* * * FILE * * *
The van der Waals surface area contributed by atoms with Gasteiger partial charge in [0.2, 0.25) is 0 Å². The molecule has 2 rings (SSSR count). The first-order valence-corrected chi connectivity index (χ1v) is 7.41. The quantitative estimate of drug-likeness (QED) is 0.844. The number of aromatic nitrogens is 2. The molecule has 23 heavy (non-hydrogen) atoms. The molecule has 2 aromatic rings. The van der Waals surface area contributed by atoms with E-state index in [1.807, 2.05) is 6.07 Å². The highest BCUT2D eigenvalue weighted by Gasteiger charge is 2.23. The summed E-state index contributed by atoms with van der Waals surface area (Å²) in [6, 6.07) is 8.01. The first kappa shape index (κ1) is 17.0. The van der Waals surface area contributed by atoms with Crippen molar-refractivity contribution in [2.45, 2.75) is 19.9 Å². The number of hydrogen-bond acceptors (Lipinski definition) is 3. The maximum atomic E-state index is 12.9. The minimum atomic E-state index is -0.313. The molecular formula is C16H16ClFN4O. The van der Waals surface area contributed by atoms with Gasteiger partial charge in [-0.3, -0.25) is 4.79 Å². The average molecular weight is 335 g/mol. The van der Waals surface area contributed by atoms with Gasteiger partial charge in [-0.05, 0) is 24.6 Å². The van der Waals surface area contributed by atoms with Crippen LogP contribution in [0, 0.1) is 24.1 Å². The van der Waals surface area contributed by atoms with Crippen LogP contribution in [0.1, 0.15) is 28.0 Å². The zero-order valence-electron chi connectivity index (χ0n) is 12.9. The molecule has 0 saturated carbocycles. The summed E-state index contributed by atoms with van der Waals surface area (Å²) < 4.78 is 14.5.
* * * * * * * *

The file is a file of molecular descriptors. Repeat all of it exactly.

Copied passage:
The van der Waals surface area contributed by atoms with Gasteiger partial charge in [0.2, 0.25) is 0 Å². The molecule has 2 rings (SSSR count). The first-order valence-corrected chi connectivity index (χ1v) is 7.41. The quantitative estimate of drug-likeness (QED) is 0.844. The number of aromatic nitrogens is 2. The molecule has 23 heavy (non-hydrogen) atoms. The molecule has 2 aromatic rings. The van der Waals surface area contributed by atoms with E-state index in [1.807, 2.05) is 6.07 Å². The highest BCUT2D eigenvalue weighted by Gasteiger charge is 2.23. The summed E-state index contributed by atoms with van der Waals surface area (Å²) in [6, 6.07) is 8.01. The first kappa shape index (κ1) is 17.0. The van der Waals surface area contributed by atoms with Crippen molar-refractivity contribution in [2.45, 2.75) is 19.9 Å². The number of hydrogen-bond acceptors (Lipinski definition) is 3. The maximum atomic E-state index is 12.9. The minimum atomic E-state index is -0.313. The molecular formula is C16H16ClFN4O. The van der Waals surface area contributed by atoms with Gasteiger partial charge in [-0.3, -0.25) is 4.79 Å². The average molecular weight is 335 g/mol. The van der Waals surface area contributed by atoms with Gasteiger partial charge in [-0.05, 0) is 24.6 Å². The van der Waals surface area contributed by atoms with Crippen LogP contribution in [0, 0.1) is 24.1 Å². The van der Waals surface area contributed by atoms with Crippen LogP contribution in [0.1, 0.15) is 28.0 Å². The zero-order valence-electron chi connectivity index (χ0n) is 12.9. The molecule has 0 saturated carbocycles. The summed E-state index contributed by atoms with van der Waals surface area (Å²) < 4.78 is 14.5.